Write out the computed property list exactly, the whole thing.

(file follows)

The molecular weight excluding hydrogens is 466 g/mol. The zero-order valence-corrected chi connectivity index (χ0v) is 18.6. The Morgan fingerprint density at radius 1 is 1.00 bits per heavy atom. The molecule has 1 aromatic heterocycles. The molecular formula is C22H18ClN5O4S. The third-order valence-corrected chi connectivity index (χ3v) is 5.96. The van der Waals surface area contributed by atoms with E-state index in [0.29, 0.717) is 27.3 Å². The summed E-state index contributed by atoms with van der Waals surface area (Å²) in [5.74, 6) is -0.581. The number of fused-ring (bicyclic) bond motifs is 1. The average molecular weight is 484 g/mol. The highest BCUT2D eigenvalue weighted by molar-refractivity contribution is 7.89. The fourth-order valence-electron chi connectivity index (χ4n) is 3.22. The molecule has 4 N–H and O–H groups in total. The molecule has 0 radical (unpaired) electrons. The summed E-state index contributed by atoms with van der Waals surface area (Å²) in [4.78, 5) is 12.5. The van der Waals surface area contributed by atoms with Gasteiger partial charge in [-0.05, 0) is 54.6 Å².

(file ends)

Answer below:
The molecular weight excluding hydrogens is 466 g/mol. The zero-order valence-corrected chi connectivity index (χ0v) is 18.6. The Morgan fingerprint density at radius 1 is 1.00 bits per heavy atom. The molecule has 1 aromatic heterocycles. The molecular formula is C22H18ClN5O4S. The third-order valence-corrected chi connectivity index (χ3v) is 5.96. The van der Waals surface area contributed by atoms with E-state index in [0.29, 0.717) is 27.3 Å². The summed E-state index contributed by atoms with van der Waals surface area (Å²) in [5.74, 6) is -0.581. The number of fused-ring (bicyclic) bond motifs is 1. The average molecular weight is 484 g/mol. The highest BCUT2D eigenvalue weighted by molar-refractivity contribution is 7.89. The fourth-order valence-electron chi connectivity index (χ4n) is 3.22. The molecule has 4 N–H and O–H groups in total. The molecule has 0 radical (unpaired) electrons. The summed E-state index contributed by atoms with van der Waals surface area (Å²) in [4.78, 5) is 12.5. The van der Waals surface area contributed by atoms with Gasteiger partial charge in [-0.05, 0) is 54.6 Å².